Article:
Fabric Suggestions for 134 South Asian Tops and Wraps

The South Asian Wraps and Tops pattern is mini-wardrobe from Southern Asia with Burmese jacket, Thai wrap blouse, and India choli, as well as information and diagrams for wrapping a sari and sarong.

The Burmese Jacket is a contemporary looking short jacket that was found in Burma (now Myanmar), but is similar to jackets of Chinese origin.  Front, back, and sleeves are cut as one piece.  An under placket extends the front opening on the right side, and self-bias finishes the faced neckline and is used for handmade frogs and knotted buttons.  Three patch pockets and fold back cuffs complete the detailing.

The Thai Blouse has been adapted from the original, to provide a better fit.  Back and side front are cut in one shaped piece, with additional panels in the center front.  A straight neckband crosses to tie at the waist inside and out.

A close fit is the main characteristic of the Choli, as it is both undergarment and blouse for the Sari.  Shaped center front pieces (darted to fit the figure) and separate side pieces join into a midriff band.  Above elbow sleeves hug the arms; the back is fitted smoothly with darts.  An added front underlap fastens with hooks and eyes; self-bias finishes the neckline, softly V-shaped in front and scooped in back.

Our pattern also gives instructions for making three types of knotted frog closures and for wrapping and wearing the traditional sarong skirts and sari. Lengthen the tops for different looks or to showcase luscious fabrics.

Suggested fabrics: For the Burmese Jacket and Thai Blouse, choose medium-weight cotton, silk, or lightweight wool. For the Choli, choose light to medium-weight cotton or silk. For the sari and sarong wraps, choose lightweight silks, synthetics, or cottons. Sarong can also be made from wool jersey, challis, or crepe. Fabrics with nap or one-way prints are not suitable for the jacket or blouse as the front and back are cut as one and the print/nap/design will be upside down on one side.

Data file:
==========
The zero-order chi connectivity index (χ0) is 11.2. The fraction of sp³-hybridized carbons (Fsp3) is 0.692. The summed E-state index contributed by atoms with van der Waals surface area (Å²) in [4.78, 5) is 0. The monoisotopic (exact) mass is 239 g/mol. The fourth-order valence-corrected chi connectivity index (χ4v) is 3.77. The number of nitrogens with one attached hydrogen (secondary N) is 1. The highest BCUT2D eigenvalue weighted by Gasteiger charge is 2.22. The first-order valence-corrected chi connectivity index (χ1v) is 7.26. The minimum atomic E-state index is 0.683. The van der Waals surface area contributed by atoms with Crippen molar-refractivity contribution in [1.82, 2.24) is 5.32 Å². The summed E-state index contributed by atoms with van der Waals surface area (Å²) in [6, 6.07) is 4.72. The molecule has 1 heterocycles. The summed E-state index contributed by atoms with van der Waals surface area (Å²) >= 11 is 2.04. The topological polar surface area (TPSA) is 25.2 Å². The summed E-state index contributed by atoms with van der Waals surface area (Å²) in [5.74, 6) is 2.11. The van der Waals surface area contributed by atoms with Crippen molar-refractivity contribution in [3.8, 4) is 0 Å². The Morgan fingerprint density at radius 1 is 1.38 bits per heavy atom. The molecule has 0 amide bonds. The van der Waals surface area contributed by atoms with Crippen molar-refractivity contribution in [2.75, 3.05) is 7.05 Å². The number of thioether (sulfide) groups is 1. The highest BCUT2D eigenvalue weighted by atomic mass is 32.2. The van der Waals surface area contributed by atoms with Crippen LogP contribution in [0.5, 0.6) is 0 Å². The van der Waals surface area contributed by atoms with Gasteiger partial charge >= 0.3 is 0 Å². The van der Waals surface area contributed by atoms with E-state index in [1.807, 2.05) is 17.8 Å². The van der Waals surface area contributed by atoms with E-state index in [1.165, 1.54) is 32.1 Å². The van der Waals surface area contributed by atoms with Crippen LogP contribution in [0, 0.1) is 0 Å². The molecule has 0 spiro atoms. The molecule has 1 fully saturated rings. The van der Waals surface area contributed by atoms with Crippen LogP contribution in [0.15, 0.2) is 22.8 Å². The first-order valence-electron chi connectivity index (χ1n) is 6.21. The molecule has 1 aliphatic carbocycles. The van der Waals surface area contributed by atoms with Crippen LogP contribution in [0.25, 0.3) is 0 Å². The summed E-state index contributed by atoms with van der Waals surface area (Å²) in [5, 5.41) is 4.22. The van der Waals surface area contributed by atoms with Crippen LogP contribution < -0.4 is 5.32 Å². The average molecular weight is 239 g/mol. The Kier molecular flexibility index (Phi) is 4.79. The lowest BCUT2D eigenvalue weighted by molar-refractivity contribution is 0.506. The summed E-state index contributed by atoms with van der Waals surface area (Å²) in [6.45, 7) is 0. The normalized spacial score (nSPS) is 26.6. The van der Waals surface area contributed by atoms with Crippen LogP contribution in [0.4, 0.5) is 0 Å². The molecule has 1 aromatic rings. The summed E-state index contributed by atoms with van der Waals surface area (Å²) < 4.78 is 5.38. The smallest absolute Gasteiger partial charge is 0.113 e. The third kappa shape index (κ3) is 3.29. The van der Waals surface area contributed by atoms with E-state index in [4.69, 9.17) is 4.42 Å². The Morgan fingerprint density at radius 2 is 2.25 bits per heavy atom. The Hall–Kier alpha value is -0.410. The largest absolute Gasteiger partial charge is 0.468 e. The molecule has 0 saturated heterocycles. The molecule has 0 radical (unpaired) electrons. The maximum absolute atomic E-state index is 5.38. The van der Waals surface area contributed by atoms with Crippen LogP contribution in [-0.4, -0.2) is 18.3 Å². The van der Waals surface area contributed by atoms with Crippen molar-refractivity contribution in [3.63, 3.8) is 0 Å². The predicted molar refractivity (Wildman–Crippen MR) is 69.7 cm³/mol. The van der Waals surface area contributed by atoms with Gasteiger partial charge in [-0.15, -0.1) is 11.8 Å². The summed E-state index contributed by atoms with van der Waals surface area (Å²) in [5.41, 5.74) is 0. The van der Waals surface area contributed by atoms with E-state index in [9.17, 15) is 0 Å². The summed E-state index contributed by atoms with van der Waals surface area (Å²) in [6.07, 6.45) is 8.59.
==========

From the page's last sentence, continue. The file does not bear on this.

Woman in Open Burmese Jacket Two women standing side by side woman on left wears purple Burmese jacket.  woman on right wear extended length Thai BlouseWoman in Choli top and pants standing in front of white backdrop

Below are some fabric suggestions from some of our favorite fabric stores.  Please note, these suggested fabrics are based on fabrics that are in stock at the time the blog post is written, and may go out of stock from store at some point.  If link is invalid for specific product, look for a similar fabric you can substitute.

 

First, Stonemountain and Daughter Fabrics has a nice selection of ikat fabrics.  I love this deep wine color ikat.  This fabric would make a lovely Jacket of Choli.

Wine colored ikat fabric with off white squares

 

This lightweight cotton voile would make a cool and breezy summer top. I can envision this sewn as a short-sleeve Thai blouse (leave off the sleeve pieces and hem the armscye) or a fun Choli.  Harts Designer Fabrics has this mosaic patterned tomato red in stock.

mosaic patterned tomato red voile fabric

 

One of our sample Thai Blouses is made in gold/yellow silk noil. This blouse drapes and wears very well.  Bolt Fabric Boutique has various colors of silk noil in stock. These would also be beautiful for the wraps.

Multiple rolls of silk noil standing up against a backdrop

 

This luscious peacock blue 45% Silk/55% Cotton from Oak Fabrics is just dreamy.  I could see this being amazing as a Burmese jacket or Thai blouse.  

Silk cotton blend fabric close up photo peacock blue color.

 

I also love the Burmese Jacket in something slightly heavier to make a modern top layer for dressing.  This loosely-woven heavy weight cotton from Style Maker Fabrics would be nice (there are other colors too).

canvas heavy-weight cotton fabric, color persimmon

 

And, finally, here at Folkwear, we have two tencel/linen blends that would make beautiful Thai Blouses, as well as some gorgeous linen (for any of the tops).  And, we have a Merchant and Mills jacquard that would make an interesting (and warmer) Burmese Jacket.  Perfect for a project that does not take a lot of fabric, because it is not cheap!